Mr. Speaker, at the outset of my remarks today I would like to indicate to the Chair that I will be splitting my time with the member for Regina—Lumsden—Lake Centre.
This has been debated in the procedure and House affairs committee at some length over the past few weeks. I must start out by saying, as I did in my remarks when the chief whip of the official opposition brought forward this motion, that I am actually quite disappointed, disturbed, and a little annoyed by the tactics employed by the official opposition in this regard.
My colleague just referred to the process in his intervention and question to the official opposition whip. As he laid out, and as I will reiterate, it is not that we are opposed to any or perhaps all of these provisional Standing Orders. The chief opposition whip laid out in some detail the process that led to part of the Standing Orders that the House operates under and I concur with the detail she provided.
These provisional Standing Orders came about through negotiations in the last minority Parliament, the 38th Parliament, in which the Liberal Party was government and the Conservative Party filled the role of the official opposition. They came about through negotiations initially between the opposition parties and subsequently with the government. They were adopted unanimously on February 18, 2005, as the opposition whip indicated.
They had an expiry date because they were provisional and the tradition of the House is that when we adopt things like this we try them out for a while, take them for a test drive as it were. She is quite right that written into the use of these provisional Standing Orders was an expiry date of 60 days into the following Parliament, which is the current 39th Parliament. They were due to expire somewhere around October 10, 2006, which was a week or so ago.
This is what I find so disturbing and annoying. As I said at committee, the House must operate on a basis of mutual respect and trust. We must have that especially between the four House leaders of the four parties and the four whips, I would argue. I have had the very distinct privilege and pleasure to serve four times as a whip and once as a House leader, so I think I speak with some authority and experience in the role of a caucus officer.
I hold very strongly to the tenet that one's word is one's bond. That is the way I was raised in northeastern British Columbia, Fort St. John in my riding. That is how I was raised on the farm. That is what my parents taught me. I have tried to bring that to the House of Commons in everything that I do. One's word is one's bond. We simply must as House leaders, whips and I would argue deputies as well, have the responsibility on behalf of Canadians to keep this place functioning. We must have that mutual respect and trust between all House officers of the four respective parties.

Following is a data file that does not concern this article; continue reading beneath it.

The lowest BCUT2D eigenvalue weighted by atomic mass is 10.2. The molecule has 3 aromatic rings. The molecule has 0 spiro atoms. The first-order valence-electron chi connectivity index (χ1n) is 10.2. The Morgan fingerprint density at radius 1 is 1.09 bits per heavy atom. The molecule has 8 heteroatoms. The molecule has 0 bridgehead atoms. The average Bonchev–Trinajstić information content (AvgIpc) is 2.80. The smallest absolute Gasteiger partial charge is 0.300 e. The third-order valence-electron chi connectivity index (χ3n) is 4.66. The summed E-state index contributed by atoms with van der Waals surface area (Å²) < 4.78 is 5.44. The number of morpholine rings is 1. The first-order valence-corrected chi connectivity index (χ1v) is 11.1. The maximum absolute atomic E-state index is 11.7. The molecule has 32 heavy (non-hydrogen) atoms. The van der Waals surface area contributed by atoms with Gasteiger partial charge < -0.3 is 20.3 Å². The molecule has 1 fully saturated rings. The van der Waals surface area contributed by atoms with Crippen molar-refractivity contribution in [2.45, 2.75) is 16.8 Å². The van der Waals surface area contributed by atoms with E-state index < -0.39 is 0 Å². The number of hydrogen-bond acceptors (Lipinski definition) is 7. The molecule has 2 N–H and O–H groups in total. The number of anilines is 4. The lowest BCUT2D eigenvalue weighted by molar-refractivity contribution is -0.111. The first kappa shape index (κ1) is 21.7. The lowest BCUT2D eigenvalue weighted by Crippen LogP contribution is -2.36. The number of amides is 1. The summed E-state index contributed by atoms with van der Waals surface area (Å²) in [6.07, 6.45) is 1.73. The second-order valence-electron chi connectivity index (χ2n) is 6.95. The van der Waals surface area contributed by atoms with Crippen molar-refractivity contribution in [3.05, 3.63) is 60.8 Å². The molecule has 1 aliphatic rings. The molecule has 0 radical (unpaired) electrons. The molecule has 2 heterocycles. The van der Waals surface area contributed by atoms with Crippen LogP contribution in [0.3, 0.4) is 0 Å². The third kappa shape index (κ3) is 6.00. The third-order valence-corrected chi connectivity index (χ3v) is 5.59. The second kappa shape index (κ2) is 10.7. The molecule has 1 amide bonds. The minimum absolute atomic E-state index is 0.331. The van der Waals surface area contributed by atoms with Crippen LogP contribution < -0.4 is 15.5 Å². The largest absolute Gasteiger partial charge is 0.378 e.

What unfortunately has happened in this particular process is that this trust has been broken, hopefully not irretrievably but it has been broken. Allow me to explain.
When it was getting closer to the expiry date of these provisional Standing Orders, the opposition brought it to our attention at the weekly House leaders and whips meeting. There is a weekly meeting, as you would know, Mr. Speaker, and I see you are nodding, as you served as the House leader for quite some time for the New Democratic Party.
We all know that you are very familiar with the process where the four House leaders, four whips and their senior staff meet once a week to decide on the agenda and how to conduct business in the chamber. We meet behind closed doors because we have to take the partisanship out of it and we have to work as cooperatively as possible in the best interests of all Canadians.
So what happened? On the meeting that was held on September 19 we talked about this. I think it was the government House leader who brought it to the attention of all parties at that meeting, because it had been raised earlier by the opposition.
On September 19 we came to an agreement. How do we know and how is it proven that we came to an agreement? Because the very next day, with unanimous consent and support, the government House leader brought forward a motion in this place to extend those provisional Standing Orders to November 21 to give us time to work through it.